Diastolic heart failure: When the heart is unable to pump blood to the body

What is diastolic heart failure? 

Is it serious heart disease? 

What are its symptoms and causes? 

Is it possible to cure it? 

The most important information you will find in the following article is.

Diastolic heart failure: When the heart is unable to pump blood to the body

Let's learn about diastolic heart failure and some important information about it.

What is diastolic heart failure?

Diastolic heart failure is a type of heart failure, or what is medically called heart failure.

Diastolic heart failure has several other names in the English language, such as (Heart failure with normal ejection fraction), and (Heart failure with preserved systolic function).

The heart needs to get enough rest and relaxation between beats, and this relaxation comes in the form of relaxation in the heart muscles. 

The blood in it is pumped to the rest of the body in the next pulse, and so on.

Diastolic heart failure arises when the ability of the muscles of the left ventricle to relax for some reason is weakened, as the ventricle begins to receive less blood, and therefore begins to pump less blood to the rest of the body. 

The ventricle can contract to pump blood out but is unable to relax normally to receive the blood flowing into it.

With left ventricular stiffness, the heart may try to compensate for the failure by increasing the pressure inside the ventricle in an attempt to stimulate the ventricle to receive greater 

amounts of blood, and over time this may cause blood to accumulate in the left atrium and lung, which may lead to fluid congestion. The appearance of symptoms of heart failure.

Diastolic heart failure causes and risk factors

Heart failure is more prevalent, especially among women. Here are some factors and causes that may increase the chances of developing diastolic heart failure:

1. Getting old

With age, some changes may occur in the circulatory system, as the heart and blood vessels may become less flexible and more susceptible to stiffness, which may increase the chances of developing some heart problems, such as diastolic heart failure.

2. Problems and diseases of the circulatory system

Some diseases and problems of the circulatory system may increase the chances of developing diastolic heart failure, especially the following problems:

Hypertension; As high blood pressure and the accompanying need for the heart to work with double effort may cause the heart muscles to enlarge and increase their thickness, which may lead to hardening, and this stiffness may cause the emergence of diastolic heart failure.

coronary artery disease; The amount of blood flowing to the heart muscle decreases in people with this condition, or in some cases, blood may stop flowing to the heart muscle 

completely, and with the lack of flow that occurs, the heart may have difficulty in diastolic, which may lead to diastolic heart failure.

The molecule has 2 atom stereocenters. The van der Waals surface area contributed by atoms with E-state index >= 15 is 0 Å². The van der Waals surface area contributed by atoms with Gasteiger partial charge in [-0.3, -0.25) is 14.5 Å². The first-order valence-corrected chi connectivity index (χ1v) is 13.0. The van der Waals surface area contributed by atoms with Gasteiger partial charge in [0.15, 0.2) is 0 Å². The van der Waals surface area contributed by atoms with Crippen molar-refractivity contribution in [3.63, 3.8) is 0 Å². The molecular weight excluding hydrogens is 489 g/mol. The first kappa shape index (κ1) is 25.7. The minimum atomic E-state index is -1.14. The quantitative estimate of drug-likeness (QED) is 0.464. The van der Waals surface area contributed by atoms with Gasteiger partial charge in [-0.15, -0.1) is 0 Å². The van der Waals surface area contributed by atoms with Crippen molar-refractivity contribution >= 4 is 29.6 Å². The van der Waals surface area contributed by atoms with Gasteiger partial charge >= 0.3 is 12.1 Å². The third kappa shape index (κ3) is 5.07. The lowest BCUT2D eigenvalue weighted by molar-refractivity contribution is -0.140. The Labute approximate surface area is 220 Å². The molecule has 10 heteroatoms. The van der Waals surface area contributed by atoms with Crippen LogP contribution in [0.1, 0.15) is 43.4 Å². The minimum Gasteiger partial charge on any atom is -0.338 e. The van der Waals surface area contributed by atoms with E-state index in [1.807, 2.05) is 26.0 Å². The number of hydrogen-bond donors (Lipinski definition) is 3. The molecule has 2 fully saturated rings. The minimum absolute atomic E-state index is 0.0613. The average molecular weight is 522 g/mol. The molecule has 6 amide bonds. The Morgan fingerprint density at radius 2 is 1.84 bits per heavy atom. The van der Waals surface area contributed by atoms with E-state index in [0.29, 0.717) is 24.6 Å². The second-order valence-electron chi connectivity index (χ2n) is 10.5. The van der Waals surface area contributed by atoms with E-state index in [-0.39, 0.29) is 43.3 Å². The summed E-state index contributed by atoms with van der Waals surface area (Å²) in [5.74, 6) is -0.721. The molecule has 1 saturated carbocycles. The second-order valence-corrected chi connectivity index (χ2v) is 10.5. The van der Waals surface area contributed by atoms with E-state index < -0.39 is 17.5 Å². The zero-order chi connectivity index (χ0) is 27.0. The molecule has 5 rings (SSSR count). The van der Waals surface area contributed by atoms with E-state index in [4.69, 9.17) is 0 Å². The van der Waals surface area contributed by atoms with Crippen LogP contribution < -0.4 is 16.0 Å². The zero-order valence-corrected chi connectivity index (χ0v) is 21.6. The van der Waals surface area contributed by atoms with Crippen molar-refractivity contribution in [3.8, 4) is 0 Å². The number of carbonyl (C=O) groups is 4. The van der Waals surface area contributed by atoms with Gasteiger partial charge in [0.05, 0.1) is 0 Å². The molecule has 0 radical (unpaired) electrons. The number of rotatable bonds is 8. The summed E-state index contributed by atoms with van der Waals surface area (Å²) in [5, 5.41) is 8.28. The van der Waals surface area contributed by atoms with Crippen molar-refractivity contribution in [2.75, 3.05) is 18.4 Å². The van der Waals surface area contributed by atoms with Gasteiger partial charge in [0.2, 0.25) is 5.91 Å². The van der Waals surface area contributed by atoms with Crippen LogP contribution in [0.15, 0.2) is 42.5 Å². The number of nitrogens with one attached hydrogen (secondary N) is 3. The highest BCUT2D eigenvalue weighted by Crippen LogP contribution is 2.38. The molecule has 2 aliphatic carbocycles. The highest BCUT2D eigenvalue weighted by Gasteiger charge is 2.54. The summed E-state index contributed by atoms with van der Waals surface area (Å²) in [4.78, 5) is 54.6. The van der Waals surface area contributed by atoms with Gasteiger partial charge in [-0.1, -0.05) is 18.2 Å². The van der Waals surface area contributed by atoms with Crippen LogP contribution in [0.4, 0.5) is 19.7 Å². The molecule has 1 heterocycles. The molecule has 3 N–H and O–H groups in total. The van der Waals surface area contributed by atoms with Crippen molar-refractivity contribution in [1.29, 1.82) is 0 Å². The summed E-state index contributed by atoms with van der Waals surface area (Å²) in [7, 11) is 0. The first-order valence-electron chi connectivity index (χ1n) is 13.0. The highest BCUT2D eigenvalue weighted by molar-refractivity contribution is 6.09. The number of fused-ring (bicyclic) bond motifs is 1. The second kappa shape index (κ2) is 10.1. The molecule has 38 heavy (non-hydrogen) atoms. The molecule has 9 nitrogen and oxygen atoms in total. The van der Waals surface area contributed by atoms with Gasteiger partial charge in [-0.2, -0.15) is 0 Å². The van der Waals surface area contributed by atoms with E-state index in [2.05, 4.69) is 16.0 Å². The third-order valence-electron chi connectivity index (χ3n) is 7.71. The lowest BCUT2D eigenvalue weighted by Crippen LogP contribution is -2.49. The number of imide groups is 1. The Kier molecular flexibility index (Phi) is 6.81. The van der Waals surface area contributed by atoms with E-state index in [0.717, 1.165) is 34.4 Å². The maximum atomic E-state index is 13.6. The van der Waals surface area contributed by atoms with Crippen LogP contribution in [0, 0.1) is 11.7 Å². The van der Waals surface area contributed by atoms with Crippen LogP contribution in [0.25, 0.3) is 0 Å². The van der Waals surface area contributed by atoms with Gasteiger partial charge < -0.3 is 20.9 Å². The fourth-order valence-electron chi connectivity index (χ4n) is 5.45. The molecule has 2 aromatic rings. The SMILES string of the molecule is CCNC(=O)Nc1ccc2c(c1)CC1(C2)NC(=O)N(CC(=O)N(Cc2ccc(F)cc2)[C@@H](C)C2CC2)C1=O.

Other problems, such as aortic stenosis, hypertrophic cardiomyopathy, myocarditis, high cholesterol, and heart attack.

3. Diabetes

Diabetes may affect the heart, causing the walls of the heart to thicken, which may lead to hardening of the heart or certain parts of it over time, and this hardening of course may increase the chances of developing diastolic heart failure.

4. Other factors

Here are some other factors that may play a role in raising your chances of developing diastolic heart failure:

Obesity, or lack of movement.

Thyroid disease.

Excessive alcohol intake.

pregnancy in some cases.

Symptoms of diastolic heart failure

These are some of the symptoms that a person with different types of heart failure may have, including heart failure of the diastolic type:

The rapid increase in body weight.

A continuous cough.

Heart palpitations, or irregular heartbeats.

Nausea, or poor appetite.

Weakness and fatigue.

Edema of the abdomen or lower extremities.

Breathing difficulties and disturbances.

dizziness and lightheadedness;

An increased need to urinate at night.

Diastolic heart failure diagnosis

To diagnose this type of heart failure, the patient is usually subjected to a set of tests and analyzes, which may include the following:

Physical examination of the patient.

blood tests;

Chest X-ray.



Other tests, such as stress tests and heart catheterization.

Diastolic heart failure treatment

There is no definitive treatment for diastolic heart failure, but it is possible to keep the patient's condition under control as much as possible through the following:

Adopting a healthy lifestyle, including eating a healthy diet, quitting smoking, exercising regularly, and maintaining weight within healthy levels.

Taking some types of medicines under the supervision of a doctor, such as the following medicines: Diuretics and high blood pressure medicines. 

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